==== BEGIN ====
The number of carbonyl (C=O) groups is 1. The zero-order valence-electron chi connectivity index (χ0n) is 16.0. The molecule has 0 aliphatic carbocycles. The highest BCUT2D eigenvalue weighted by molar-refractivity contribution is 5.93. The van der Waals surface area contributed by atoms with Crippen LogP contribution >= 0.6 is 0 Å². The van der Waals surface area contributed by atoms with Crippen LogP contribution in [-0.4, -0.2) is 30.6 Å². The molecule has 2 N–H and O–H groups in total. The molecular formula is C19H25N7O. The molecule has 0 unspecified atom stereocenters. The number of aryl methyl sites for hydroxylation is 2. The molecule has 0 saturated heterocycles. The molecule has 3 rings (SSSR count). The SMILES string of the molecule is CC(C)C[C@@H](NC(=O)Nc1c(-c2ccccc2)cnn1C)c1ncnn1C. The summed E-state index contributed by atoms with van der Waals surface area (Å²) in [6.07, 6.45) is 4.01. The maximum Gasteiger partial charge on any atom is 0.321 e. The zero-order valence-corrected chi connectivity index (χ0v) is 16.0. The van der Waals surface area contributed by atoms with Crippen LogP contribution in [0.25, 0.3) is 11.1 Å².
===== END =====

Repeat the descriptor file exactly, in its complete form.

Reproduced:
The number of carbonyl (C=O) groups is 1. The zero-order valence-electron chi connectivity index (χ0n) is 16.0. The molecule has 0 aliphatic carbocycles. The highest BCUT2D eigenvalue weighted by molar-refractivity contribution is 5.93. The van der Waals surface area contributed by atoms with Crippen LogP contribution >= 0.6 is 0 Å². The van der Waals surface area contributed by atoms with Crippen LogP contribution in [-0.4, -0.2) is 30.6 Å². The molecule has 2 N–H and O–H groups in total. The molecular formula is C19H25N7O. The molecule has 0 unspecified atom stereocenters. The number of aryl methyl sites for hydroxylation is 2. The molecule has 0 saturated heterocycles. The molecule has 3 rings (SSSR count). The SMILES string of the molecule is CC(C)C[C@@H](NC(=O)Nc1c(-c2ccccc2)cnn1C)c1ncnn1C. The summed E-state index contributed by atoms with van der Waals surface area (Å²) in [6.07, 6.45) is 4.01. The maximum Gasteiger partial charge on any atom is 0.321 e. The zero-order valence-corrected chi connectivity index (χ0v) is 16.0. The van der Waals surface area contributed by atoms with Crippen LogP contribution in [0.25, 0.3) is 11.1 Å².